Wednesday, July 1, 2020
Veterans are a rapidly aging and increasingly diverse group, accounting for nearly 10 percent of the rural adult population in 2018. However, the number of veterans living in rural (nonmetro) areas has declined from 6.6 million in 1992 to 3.2 million in 2018. This decline was due largely to a drop in the size of the active military population (from about 3 million in 1992 to 1.3 million in 2018), natural decrease due to aging, and a tendency for younger veterans to settle in urban (metro) areas. Nearly 60 percent of rural veterans were ages 65 or older in 2018, and half of that group were ages 75 or older. By comparison, in 1992, the share of rural veterans age 65 or older was closer to 30 percent. This trend suggests that the number of rural veterans may continue to decline in the future. In addition, whether due to their military service or because of their age profile, over 30 percent of rural veterans reported having a disability in 2018, compared with about 15 percent of nonveterans. Older age and a higher incidence of disabilities may make rural veterans, as a group, increasingly vulnerable. This chart updates data found in the Economic Research Service report, Rural Veterans at a Glance, released November 2013.
Friday, May 22, 2020
The H-2A Temporary Agricultural Program provides a legal means to bring foreign-born workers into the United States on a temporary basis. Workers employed on an H-2A visa are allowed to remain in the U.S. for up to 10 months at a time. Employers must demonstrate, and the U.S. Department of Labor must certify, that efforts to recruit U.S. workers were not successful. Employers must also pay a region-specific minimum wage, known as the Adverse Effect Wage Rate, which is set at the average wage for crop and livestock workers in that region in the prior year, as measured in USDA’s Farm Labor Survey. In addition, employers must pay for application and visa processing fees, provide housing for their H-2A workers, and pay for their domestic and international transportation. One of the clearest indicators of the scarcity of farm labor is the fact that the number of H-2A positions requested and approved has increased fivefold in the past 14 years—from just over 48,000 positions certified in fiscal 2005 to nearly 258,000 in fiscal 2019. The average duration of an H-2A certification in fiscal 2019 was 5.3 months, implying that the 258,000 positions certified represented about 114,000 full-year equivalents. The impact of this year’s shelter-in-place restrictions due to COVID-19 are not reflected in the data discussed. This chart appears in the Economic Research Service topic page for Farm Labor, updated April 2020.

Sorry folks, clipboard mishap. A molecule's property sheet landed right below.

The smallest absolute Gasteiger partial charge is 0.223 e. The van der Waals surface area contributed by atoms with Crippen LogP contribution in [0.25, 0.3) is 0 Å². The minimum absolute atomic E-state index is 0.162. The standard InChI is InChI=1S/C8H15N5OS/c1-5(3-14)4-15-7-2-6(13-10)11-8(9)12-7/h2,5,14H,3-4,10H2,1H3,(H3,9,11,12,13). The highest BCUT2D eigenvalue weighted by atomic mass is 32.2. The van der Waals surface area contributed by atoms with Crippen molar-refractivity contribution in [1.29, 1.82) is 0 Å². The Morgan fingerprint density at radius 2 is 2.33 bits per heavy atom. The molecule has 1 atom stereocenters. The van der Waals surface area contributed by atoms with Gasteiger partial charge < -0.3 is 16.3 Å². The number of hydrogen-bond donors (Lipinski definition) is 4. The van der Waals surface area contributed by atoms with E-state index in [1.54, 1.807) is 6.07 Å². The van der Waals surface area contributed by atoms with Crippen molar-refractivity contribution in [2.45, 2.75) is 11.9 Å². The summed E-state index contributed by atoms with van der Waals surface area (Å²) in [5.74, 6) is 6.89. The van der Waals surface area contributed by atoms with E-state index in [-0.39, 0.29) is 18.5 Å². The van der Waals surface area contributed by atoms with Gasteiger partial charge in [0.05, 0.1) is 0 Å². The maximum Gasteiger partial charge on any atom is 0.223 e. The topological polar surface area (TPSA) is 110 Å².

Friday, July 19, 2019
Rural America, with racial/ethnic minorities making up 22 percent of the population in 2016-17, has continued to diversify, but at a slower rate compared to 2012-13. The annual rate of population loss among rural Whites fell from -0.44 to -0.20 percent between 2012-13 and 2016-17. This change is likely due to changes in net migration, with fewer Whites moving out and more moving into rural areas in 2016-17 compared with 2012-13. The rural Black population continued to lose population in 2016-17 as well, but at a higher rate of loss than earlier (-0.20 versus -0.14 percent in 2012-13). Population gains among American Indians and Hispanics have offset population losses among Whites and Blacks. American Indians increased their rural population throughout the period but at diminishing rates, while the Hispanic rate of growth remained near 2 percent per year throughout the period. Although Hispanics are the fastest growing segment of the rural population, they accounted for just 9 percent of the rural population in 2017 (compared to 80 percent for Whites). This chart appears in the November 2018 ERS report Rural America at a Glance, 2018 Edition.
Tuesday, May 14, 2019